Plates are a bit different; whereas shanks add a lot of support and weight bearing abilities, plates are more about providing your feet with an extra buffer from the rocks and elements below. It’s another consideration to keep in mind before you make a purchase. Personally, we like somewhat softer support which adds a lot of cushioning to the mix and helps to support your arches at the same time.
The Hiking Boot’s Outsole
Yet another thing to look for in a hiking boot has to do with the outsole. Simply put, you want an outsole that has a great traction pattern. Hiking often involves uneven and slippery surfaces, and the better the traction pattern is, the safer you will be and the more secure of a footing you will have. At the same time, you also want to look for an outsole that is highly durable and is not going to fall apart after a few hours of trekking.
One thing to look for here is a heel brake. Heel brakes are clearly defined heel sections of the shoe that are separate from the middle part of the outsole. It is a large and specially designed heel that will stop you from slipping on slippery surfaces, especially when it comes to a descent.
You can also go with a lug traction pattern, which are these small, clearly defined bumps which span the entirety of the outsole and are designed to provide good traction in all kinds of conditions. You are probably best off looking for a lug pattern and heel brake combination, especially if you are really serious about hiking long distances.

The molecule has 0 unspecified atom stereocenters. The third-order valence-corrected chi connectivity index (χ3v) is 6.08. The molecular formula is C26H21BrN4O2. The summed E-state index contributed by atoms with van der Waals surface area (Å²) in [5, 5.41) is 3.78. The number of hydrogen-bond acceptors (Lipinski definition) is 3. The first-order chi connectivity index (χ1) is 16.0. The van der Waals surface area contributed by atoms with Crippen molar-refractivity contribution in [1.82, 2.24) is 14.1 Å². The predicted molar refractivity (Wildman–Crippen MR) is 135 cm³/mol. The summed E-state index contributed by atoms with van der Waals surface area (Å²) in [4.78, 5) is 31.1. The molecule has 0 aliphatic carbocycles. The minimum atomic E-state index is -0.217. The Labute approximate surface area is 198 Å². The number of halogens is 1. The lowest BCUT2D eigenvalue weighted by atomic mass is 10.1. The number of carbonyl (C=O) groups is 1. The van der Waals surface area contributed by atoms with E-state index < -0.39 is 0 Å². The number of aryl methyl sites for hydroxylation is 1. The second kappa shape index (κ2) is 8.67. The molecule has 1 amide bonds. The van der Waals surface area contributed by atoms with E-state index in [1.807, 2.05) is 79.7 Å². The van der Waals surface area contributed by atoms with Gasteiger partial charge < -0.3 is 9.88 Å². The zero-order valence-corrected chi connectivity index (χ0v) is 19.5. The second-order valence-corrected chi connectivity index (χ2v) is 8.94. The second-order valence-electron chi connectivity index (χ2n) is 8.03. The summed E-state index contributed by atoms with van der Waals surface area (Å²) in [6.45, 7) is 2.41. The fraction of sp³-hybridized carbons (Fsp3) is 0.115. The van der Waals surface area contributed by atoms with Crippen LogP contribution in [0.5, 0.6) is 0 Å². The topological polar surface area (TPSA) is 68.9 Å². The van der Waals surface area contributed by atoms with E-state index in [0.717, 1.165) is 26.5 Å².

The next thing to look for in a hiking boot is the fit. There is not too much to say here, but what you want to do is try the boot on; it is difficult to tell how well a boot will fit until you actually have it on your foot. Moreover, you want to consider the weather, especially in terms of the thickness of socks you plan on wearing. If it is going to be cold, it means having to wear thicker socks, and that means having to buy a hiking boot that runs slightly larger than what you are used to wearing.
Type of Hiking Boot
Finally, you want to consider whether you want a hiking boot or a backpacking boot. Hiking boots tend to be mid-cut, in the sense that they partially cover the ankles and tend to be a little on the lighter side, whereas as backpacking boots are usually high cut, cover the ankles, are a bit heavier, and more durable, so more or less, backpacking boots are like hiking boots on steroids.
There you have — everything you need to know about what to look for in your next pair of hiking boots. Enjoy your hike and stay safe!